Illinois Expands Fair-Hiring Law, Ensuring Private Employers “Ban the Box”

Washington, DC—Illinois Governor Pat Quinn today signed legislation known as “ban the box,” making Illinois the fifth state in the nation to require both public and private employers to remove questions about an applicant’s criminal record from job applications. The legislation does not prohibit such questions but only postpones them to later in the hiring process, giving job applicants with records a fair chance to be considered on their qualifications first.

 

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“Cities and states across the country recognize the need to expand fair-hiring policies not only in the public sector but in the private sector as well.  These policies make good sense, and many private companies have already adopted fair-hiring practices,” said Christine Owens, executive director of the National Employment Law Project. National corporations that have removed questions about criminal history from their job applications include Target, Walmart, and Bed Bath & Beyond.

 

Illinois has had a ban-the-box policy for state government jobs in place since 2013, adopted via executive order. By expanding its fair-chance employment policy to private companies, Illinois joins Minnesota, Hawaii, Massachusetts, and Rhode Island, as well as cities like Buffalo, Seattle, Philadelphia, Baltimore, Newark, and Rochester. A similar bill is now under consideration in New York City. Adding to the list, Washington, D.C.’s city council passed legislation this past week that is expected to be signed by the mayor. New Jersey’s legislature passed the Opportunity to Compete Act last month, which applies to the private sector as well and awaits Governor Chris Christie’s signature.

 

Throughout the country, policymakers from both sides of the aisle are working to become “smart on crime” by reducing criminal justice spending and recidivism at the same time that they increase public safety. An estimated 70 million U.S. adults have a criminal record that may prevent them from finding gainful employment. Creating a fair chance for all job seekers to be considered first on their qualifications helps open opportunities for marginalized communities and ensures the broadest applicant pool for employers. A total of 12 states have implemented fair-chance policies, along with almost 70 cities and counties.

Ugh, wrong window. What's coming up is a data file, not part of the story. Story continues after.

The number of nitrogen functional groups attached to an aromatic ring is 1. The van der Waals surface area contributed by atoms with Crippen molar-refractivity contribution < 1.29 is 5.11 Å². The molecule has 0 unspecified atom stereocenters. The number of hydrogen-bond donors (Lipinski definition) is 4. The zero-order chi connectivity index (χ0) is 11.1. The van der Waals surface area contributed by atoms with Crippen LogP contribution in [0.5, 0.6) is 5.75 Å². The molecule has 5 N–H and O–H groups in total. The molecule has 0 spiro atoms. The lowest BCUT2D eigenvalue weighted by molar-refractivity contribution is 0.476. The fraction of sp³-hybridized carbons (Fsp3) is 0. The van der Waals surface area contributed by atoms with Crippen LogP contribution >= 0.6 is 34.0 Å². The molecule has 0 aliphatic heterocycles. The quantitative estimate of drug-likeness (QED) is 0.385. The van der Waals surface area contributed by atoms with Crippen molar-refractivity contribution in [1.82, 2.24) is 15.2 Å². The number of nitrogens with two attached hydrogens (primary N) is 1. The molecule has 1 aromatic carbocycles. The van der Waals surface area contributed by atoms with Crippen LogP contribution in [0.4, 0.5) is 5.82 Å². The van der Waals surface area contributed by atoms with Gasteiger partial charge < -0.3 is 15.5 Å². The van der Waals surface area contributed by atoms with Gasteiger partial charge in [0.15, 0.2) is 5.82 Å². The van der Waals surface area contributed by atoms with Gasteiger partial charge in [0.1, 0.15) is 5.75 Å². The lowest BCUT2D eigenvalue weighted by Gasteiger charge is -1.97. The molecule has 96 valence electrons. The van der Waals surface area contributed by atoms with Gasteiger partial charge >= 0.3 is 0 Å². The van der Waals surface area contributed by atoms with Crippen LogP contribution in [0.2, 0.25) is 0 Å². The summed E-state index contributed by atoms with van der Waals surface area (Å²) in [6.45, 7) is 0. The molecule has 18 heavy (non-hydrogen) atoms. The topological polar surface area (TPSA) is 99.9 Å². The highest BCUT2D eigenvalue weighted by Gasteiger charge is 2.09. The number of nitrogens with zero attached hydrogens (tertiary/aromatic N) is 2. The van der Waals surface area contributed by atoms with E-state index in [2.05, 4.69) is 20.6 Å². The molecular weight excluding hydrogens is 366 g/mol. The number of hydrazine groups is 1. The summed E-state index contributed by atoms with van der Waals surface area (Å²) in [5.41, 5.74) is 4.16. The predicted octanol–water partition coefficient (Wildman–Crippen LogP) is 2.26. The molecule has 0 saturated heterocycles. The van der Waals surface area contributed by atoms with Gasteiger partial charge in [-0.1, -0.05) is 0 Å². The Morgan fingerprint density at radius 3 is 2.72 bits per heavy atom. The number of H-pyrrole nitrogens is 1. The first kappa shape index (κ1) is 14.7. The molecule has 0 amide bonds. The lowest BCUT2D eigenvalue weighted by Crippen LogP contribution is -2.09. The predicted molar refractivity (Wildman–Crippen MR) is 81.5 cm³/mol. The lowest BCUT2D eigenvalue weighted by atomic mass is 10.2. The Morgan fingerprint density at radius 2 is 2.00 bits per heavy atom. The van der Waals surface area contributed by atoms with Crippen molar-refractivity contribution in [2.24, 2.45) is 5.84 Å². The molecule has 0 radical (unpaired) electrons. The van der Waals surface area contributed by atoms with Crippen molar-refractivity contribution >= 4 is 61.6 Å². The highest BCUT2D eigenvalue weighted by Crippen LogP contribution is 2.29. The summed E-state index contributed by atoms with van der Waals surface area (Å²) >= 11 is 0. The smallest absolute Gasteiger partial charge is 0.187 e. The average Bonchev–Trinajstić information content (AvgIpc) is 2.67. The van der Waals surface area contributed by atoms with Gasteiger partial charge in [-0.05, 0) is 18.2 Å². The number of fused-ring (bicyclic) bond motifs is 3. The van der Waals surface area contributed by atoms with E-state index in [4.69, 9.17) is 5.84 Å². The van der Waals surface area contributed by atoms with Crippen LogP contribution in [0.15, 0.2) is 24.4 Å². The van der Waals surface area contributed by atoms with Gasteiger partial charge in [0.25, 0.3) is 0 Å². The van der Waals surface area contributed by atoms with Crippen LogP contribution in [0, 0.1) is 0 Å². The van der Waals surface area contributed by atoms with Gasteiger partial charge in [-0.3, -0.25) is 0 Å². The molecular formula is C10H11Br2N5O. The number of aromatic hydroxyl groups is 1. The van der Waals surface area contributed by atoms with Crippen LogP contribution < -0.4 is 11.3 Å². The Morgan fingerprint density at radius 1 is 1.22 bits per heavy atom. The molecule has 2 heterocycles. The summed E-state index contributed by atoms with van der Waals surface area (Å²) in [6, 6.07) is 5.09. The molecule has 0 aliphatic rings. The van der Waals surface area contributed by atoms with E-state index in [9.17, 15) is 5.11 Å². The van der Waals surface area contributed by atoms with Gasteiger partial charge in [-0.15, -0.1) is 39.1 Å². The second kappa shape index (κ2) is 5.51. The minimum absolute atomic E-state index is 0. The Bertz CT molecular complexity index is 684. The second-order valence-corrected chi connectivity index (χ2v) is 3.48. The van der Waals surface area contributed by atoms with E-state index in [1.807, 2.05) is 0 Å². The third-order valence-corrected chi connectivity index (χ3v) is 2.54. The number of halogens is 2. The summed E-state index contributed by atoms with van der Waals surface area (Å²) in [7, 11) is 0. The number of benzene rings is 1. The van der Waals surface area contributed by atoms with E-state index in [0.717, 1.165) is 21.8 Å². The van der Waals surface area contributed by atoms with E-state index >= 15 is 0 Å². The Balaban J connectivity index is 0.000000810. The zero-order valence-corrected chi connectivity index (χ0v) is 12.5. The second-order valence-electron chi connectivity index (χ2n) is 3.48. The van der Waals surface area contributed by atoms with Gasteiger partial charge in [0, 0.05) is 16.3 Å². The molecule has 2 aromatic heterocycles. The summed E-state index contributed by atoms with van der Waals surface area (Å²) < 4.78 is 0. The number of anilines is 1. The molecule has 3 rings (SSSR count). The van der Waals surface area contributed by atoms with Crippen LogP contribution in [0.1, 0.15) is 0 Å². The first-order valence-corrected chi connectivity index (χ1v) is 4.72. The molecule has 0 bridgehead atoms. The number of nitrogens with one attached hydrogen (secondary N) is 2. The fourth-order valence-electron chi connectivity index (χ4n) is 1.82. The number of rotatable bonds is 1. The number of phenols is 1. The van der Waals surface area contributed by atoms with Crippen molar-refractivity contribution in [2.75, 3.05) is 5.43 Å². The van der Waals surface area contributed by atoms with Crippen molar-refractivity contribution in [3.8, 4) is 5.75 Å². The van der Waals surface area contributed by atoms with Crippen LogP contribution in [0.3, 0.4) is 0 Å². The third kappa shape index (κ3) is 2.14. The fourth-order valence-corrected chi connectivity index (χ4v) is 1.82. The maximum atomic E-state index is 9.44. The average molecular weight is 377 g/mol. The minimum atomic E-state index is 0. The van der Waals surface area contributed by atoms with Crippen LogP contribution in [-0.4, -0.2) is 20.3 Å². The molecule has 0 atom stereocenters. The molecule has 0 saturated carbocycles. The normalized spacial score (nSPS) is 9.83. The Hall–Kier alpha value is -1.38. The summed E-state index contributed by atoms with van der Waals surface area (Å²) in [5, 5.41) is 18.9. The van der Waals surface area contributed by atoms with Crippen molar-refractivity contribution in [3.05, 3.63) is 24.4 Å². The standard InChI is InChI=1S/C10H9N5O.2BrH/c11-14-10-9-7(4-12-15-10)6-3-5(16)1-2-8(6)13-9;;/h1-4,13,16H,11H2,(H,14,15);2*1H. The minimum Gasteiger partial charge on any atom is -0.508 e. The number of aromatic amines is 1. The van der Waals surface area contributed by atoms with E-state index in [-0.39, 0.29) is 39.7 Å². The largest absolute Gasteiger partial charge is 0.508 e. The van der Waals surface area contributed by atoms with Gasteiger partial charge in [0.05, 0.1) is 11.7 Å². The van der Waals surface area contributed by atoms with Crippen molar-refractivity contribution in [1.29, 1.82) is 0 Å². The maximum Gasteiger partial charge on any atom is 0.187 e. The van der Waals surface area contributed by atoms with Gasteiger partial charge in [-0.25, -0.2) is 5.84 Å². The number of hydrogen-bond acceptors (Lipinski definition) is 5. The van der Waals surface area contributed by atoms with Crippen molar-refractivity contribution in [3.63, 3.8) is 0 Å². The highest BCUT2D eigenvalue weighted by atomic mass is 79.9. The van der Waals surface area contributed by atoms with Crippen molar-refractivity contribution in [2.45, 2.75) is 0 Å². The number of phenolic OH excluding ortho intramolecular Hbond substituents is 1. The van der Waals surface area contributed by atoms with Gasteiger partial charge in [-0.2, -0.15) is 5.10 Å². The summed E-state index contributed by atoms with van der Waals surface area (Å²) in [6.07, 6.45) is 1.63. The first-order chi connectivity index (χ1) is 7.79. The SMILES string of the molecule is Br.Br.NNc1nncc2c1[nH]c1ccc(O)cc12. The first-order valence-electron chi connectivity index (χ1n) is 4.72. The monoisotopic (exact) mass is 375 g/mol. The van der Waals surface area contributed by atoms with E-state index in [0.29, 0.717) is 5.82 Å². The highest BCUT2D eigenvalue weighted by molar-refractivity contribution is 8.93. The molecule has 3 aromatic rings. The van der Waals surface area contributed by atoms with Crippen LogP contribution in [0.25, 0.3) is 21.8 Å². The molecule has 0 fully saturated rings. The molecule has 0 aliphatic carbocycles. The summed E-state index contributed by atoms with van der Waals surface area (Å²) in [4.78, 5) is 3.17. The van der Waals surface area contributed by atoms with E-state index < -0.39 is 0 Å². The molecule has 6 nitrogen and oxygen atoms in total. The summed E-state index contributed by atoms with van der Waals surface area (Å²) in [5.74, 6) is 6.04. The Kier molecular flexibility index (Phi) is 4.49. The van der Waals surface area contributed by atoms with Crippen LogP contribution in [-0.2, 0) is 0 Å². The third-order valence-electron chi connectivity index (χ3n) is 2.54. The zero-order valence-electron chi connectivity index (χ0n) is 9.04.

In Illinois, advocates from the Sargent Shriver National Center on Poverty Law, the Safer Foundation, and One Northside worked with legislators to expand the successful state policy to include private employers.

 

“For millions throughout Illinois seeking employment, no matter how educated, how qualified, or how much of an asset they may be for a position, they have been denied jobs before their qualifications are even considered by an employer in the private sector,” said Todd Belcore, staff attorney with the Sargent Shriver National Center on Poverty Law. 

Arnold Julien, board member of One Northside’s Violence Prevention Coalition, which works to create equal opportunity for all job applicants in Illinois, said, “This monumental victory means more Illinoisans will have an ample opportunity to become positive, productive, tax-paying community members.”

 

This sentiment was shared by Anthony Lowery, director of policy and advocacy at the Safer Foundation. “I would like to congratulate the Illinois General Assembly for having the courage to pass the Job Opportunities for Qualified Applicants Act,” said Lowery. “Eliminating barriers to employment increases opportunities and provides a real second chance for people with records in our state.”

 

The movement recently received another major boost when it was embraced by President Barack Obama’s “My Brother’s Keeper” initiative.  The President’s Task Force 90-day progress report, which lays out a comprehensive plan to address the racial and economic inequities that plague  boys and young men of color, recommends “implement[ing] reforms to promote successful reentry, including hiring practices, such as ‘Ban the Box,’ which give applicants a fair chance and allows employers the opportunity to judge individual job candidates on their merits as they reenter the workforce.”

 

In addition to the win in Illinois, Georgia Governor Nathan Deal is poised to sign an executive order delaying conviction-history inquiries for public employment. LA Voice, a faith-based coalition dedicated to improving the lives of all Angelenos, partnered with Los Angeles Mayor Eric Garcetti and Councilmember Curren Price, Jr. to introduce fair-chance legislation in Los Angeles.

 

To help advocates and policymakers tap into this national momentum and initiate fair-chance campaigns in their communities, NELP has released a new comprehensive online toolkit.

Contact:
Emma Stieglitz
emmas@berlinrosen.com
(646) 200-5307


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